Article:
Identify and Interrupt: how Australia's new surveillance law works

Key Facts


  • If you’re suspected in Australia, a police officer could end up using your social media.

  • Australia’s surveillance laws are among the most extensive in the world.

Identify and Disrupt. With these premises, a new amendment to the surveillance laws was approved by the Australian Congress on August 25, granting new powers to the authorities to fight crime in digital environments.

As reported by specialized media, and as can be seen in the approved document

, the authorities could copy, modify, delete or include new data in the accounts of social networks and other Internet services, belonging to a user suspected of having committed a crime.

Also, they can collect data and make intelligence on devices and networks that are used by the users in question, collecting information even from third parties from the device or profile tapped during an investigation.

What has raised public awareness is the fact that a court order (issued by a judge) would not be necessary, but that such an order can also be instructed by lower-ranking prosecutors in the Australian justice system.

The Tutanota

media explains that the authorities justify these new measures with their fight against child exploitation and terrorism, however, any federal-level crime in Australia can be subject to this caution. In fact, they point out that crimes that warrant sentences of less than three years would be included in this amendment, such as tax evasion and piracy.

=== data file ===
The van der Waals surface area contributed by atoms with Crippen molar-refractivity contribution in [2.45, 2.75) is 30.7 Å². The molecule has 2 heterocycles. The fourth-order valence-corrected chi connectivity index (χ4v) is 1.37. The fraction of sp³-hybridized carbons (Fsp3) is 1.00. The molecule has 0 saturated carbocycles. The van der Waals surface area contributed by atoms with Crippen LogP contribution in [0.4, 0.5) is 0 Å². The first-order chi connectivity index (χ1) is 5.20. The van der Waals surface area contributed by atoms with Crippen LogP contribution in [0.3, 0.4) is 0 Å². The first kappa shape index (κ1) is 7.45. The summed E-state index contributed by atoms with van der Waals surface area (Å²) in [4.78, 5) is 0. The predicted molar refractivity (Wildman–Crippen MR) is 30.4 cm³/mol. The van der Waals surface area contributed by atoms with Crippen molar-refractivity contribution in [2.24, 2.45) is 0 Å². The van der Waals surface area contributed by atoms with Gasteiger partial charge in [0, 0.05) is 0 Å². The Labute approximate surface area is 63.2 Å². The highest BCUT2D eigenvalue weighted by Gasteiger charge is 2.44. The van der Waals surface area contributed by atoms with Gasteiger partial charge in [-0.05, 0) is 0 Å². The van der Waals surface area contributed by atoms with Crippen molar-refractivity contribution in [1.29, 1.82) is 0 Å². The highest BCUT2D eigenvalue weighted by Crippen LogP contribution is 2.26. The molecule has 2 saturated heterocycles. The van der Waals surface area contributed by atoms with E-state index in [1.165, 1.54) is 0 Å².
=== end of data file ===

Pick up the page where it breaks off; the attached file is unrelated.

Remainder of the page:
However, there are organizations that oppose the measure. On June 1, the Office of the Australian Information Commissioner (OAIC), a government agency, warned

repeatedly that the amended law may end up affecting a larger group of individuals than intended. Identify and Interrupt: how Australia's new surveillance law works Identify and Interrupt: how Australia's new surveillance law works Australia is part of the Five Eyes (FVEY), a mass surveillance and intelligence organization, along with the United States, Canada, New Zealand and the United Kingdom. Source: Applysense / <a href=”” target=”_blank” rel=”noopener”>

The OAIC recognizes the importance of law enforcement being authorized to respond to cybercrimes and other serious crimes. However, the powers proposed by this amendment are broad in scope and coercive in nature.

For example, the power to disrupt data or access devices and networks may authorise the removal of data or computers, and intercept communications (…)

These powers may adversely impact the privacy of a wider range of individuals, including those who are not suspected of being criminals, and are therefore subject to being dealt with rationally and proportionately

. Office of the Australian Information Commissioner

The amendment has already been passed by both houses of the Australian Congress and awaits enactment by the British Crown, receiving RoyalAssent, which would take place later this year.